Scott Rothstein2.  California Attorney Convicted of $1 Billion Ponzi Scheme. I’m actually surprised this news story didn’t merit greater attention, but I suppose in a post-Madoff era a billion-dollar Ponzi scheme just isn’t the same. In June, former member of the California  State Bar and disbarred Florida lawyer Scott Rothstein was sentenced to 50 years in prison for operating a $1.2 billion Ponzi scheme using faked legal settlements. Rothstein actually got off easy, considering U.S. District Judge James I. Cohn could have imposed a 100-year sentence for Rothstein’s five felony convictions, even though the sentence was 10 years more than prosecutors suggested.

Before his downfall, Rothstein was known for his taste in fancy Italian sports cars, an 87-foot custom yacht, glittering watches and big cigars.

In laying down the sentence, the federal judge noted he was particularly disturbed by the fact that the former attorney used the judicial system for his scams, even forging signatures of at least three federal judges.  You know you aren’t going to get off easy when a judge is sentencing you and you used the judicial system for your own scam.

Randy Quaid

Cousin Eddie

1.  Randy Quaid’s Canadian Vacation.  This story may not be the most legally significant, but it sure is bizarre. On September 18, Randy Quaid and his wife Evi were arrested at a guest house located in Montecito, California, where they had allegedly caused $5,000 in damages to the property.  The Quaids argued they owned the home but the current owner later provided documentation that he had purchased the property in 2007 from a man who had in turn purchased it from the Quaids.

In later interviews, the Quaids said they believed people were singling out celebrities to either steal their fortunes, or kill them. They said that actors David Carradine — who was found hanged in a Bangkok hotel room — and Heath Ledger — who died of a drug overdose — were victims of the same murderous conspiracy.

“I believe these actors were whacked,” Quaid said. “… We believe there to be a malignant tumor of star whackers in Hollywood.”

Quaid and his wife are currently seeking asylum in Canada, which apparently is star whacker-free.

Did we miss any can’t-miss California legal news stories of 2010?  If so, let us hear it in the comments!

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What Is A Strategic Default?

This article is an excerpt from the ebook “The Foreclosure Legal Guide.”  You can download a free sample chapter here.

A strategic default is a technique where a homeowner who can afford to make the mortgage payment on their home decides to stop making payments and allow the property to go into foreclosure.  In many cases, the homeowner can afford to make the mortgage payments but has determined that their property has dropped so far in value that it would take years for the homeowner to recoup their investment, leading them to decide to walk away.

In other cases, the homeowner is falling further and further behind and stops paying their mortgage only after they’ve cut back in every other way possible.

The Foreclosure Legal Guide

The strategic default technique has become more popular as real estate values have continued to decline or stagnate across much of the U.S.  Strategic defaults are becoming so popular in fact that 60 Minutes broadcast a story on the practice.  You can view the story here.

The story focuses on Arizona and Nevada, but strategic defaults are becoming just as common in California, where lenders have been extremely reluctant to agree to grant loan modifications or short sales.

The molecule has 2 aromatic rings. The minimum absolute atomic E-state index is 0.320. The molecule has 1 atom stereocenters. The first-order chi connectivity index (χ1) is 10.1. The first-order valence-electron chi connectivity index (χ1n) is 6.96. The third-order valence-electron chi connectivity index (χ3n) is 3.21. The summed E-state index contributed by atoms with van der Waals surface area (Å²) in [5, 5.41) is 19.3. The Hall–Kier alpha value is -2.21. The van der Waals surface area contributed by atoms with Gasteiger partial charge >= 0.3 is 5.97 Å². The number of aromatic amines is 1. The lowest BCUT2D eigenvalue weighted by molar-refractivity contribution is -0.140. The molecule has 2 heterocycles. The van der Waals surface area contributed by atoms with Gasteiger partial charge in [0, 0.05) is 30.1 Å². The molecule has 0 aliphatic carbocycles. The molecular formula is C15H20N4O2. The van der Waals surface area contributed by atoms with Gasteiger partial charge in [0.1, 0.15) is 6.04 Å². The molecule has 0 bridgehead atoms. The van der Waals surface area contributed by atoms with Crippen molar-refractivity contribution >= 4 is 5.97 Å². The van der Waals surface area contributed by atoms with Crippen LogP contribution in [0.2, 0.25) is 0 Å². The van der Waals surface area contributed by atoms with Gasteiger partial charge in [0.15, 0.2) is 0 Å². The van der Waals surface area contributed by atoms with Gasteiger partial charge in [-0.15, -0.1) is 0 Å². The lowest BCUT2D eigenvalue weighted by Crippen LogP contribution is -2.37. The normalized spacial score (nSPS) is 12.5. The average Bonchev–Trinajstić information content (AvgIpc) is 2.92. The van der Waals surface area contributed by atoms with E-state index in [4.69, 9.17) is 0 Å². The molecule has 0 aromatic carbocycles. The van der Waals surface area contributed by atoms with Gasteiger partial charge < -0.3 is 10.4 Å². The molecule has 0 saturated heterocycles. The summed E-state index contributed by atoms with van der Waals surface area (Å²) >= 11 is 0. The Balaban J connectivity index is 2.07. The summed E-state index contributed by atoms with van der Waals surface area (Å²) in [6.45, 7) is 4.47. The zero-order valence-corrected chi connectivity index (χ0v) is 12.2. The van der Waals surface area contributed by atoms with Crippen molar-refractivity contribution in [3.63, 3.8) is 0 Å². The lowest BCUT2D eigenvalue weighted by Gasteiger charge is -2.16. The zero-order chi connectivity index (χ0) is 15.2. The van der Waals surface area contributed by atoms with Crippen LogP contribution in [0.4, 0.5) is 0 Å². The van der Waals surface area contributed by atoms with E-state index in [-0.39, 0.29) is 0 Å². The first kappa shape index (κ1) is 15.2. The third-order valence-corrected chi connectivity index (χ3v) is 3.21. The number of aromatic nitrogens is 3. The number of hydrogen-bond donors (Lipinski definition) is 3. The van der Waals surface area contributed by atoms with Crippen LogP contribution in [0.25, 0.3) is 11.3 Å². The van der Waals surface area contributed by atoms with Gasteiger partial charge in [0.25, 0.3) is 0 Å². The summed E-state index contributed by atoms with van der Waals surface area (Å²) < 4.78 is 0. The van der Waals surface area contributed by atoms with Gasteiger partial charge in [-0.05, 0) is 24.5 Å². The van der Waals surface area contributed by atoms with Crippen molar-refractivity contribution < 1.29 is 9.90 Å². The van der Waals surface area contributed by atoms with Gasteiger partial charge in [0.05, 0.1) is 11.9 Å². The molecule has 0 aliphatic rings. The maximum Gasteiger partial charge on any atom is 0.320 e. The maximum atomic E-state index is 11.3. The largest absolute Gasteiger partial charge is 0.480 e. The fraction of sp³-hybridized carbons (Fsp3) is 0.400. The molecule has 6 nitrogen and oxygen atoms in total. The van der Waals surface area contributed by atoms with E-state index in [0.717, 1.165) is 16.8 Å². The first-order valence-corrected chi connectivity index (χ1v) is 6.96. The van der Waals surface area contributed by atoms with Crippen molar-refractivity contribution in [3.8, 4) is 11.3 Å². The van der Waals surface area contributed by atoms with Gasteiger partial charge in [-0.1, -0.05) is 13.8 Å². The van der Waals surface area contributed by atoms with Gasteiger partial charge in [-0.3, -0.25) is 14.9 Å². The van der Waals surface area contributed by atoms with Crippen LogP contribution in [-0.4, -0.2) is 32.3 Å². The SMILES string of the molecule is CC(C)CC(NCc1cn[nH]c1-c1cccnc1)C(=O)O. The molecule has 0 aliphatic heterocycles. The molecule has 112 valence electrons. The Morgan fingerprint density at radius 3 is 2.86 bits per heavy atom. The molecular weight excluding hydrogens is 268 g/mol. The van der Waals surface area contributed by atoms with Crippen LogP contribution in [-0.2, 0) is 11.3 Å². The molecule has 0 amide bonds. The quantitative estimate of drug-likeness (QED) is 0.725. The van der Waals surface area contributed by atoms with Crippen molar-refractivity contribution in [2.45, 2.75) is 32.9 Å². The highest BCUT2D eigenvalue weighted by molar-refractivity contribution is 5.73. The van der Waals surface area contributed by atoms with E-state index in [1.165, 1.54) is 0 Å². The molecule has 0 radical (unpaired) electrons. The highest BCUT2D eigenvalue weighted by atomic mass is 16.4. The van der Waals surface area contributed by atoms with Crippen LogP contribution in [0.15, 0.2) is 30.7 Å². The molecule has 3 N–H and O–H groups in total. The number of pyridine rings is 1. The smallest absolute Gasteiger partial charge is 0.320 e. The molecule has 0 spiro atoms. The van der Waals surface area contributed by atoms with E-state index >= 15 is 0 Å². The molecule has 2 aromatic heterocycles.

Anyone who is thinking about doing a strategic default in California needs to be extremely careful. Under California law, banks may in certain circumstances be able to pursue a defaulting borrower. If a borrower has refinanced their loan, then they generally may be vulnerable to suit by their bank.

In addition, the bank may have up to four years to file a lawsuit against the borrower for the difference between the money loaned out and the amount recouped at the trustee sale.  If the lender files a lawsuit for the deficiency, then the borrower could be forced to spend a lot of money to hire a California real estate lawyer to defend them or to file bankruptcy, even years after “walking away” from the home.

A homeowner who has not refinanced their original “purchase money” mortgage generally is safe from suit, as their loans are non-recourse.

This does not mean that it is a good idea to file bankruptcy immediately after doing a strategic default.  A bank would have up to four years to file a lawsuit for the deficiency, but that does not mean that they will. If the bank does not file a lawsuit within four years, then the statute of limitations expires and the bank has lost its ability to sue you, the borrower.  Assuming you do not have additional debts which necessitate filing bankruptcy, you are “in the clear”.

The next question is whether banks will file lawsuits against the thousands of former borrowers who did strategic defaults. Right now, it is not known what the banks will do.  If the large banks decide to pursue the thousands of their former borrowers, they will need to hire thousands of attorneys to file thousands of lawsuits.  It would clog the courts immediately.

The more likely scenario is that the banks are going to make case-by-case determinations whether to sue their former borrowers. They may decide to write off all loans during a specific time period or in a particular low-income area, or they may do asset searches on all former borrowers to help them determine whether to file suit.

Think About the Short Sale Alternative

If you are thinking about doing a strategic default, but you refinanced your loan(s) at some point after purchasing the property and you are not comfortable with the prospect of waiting four years holding your breath to see if you’ll be sued, then you may want to pursue a short sale.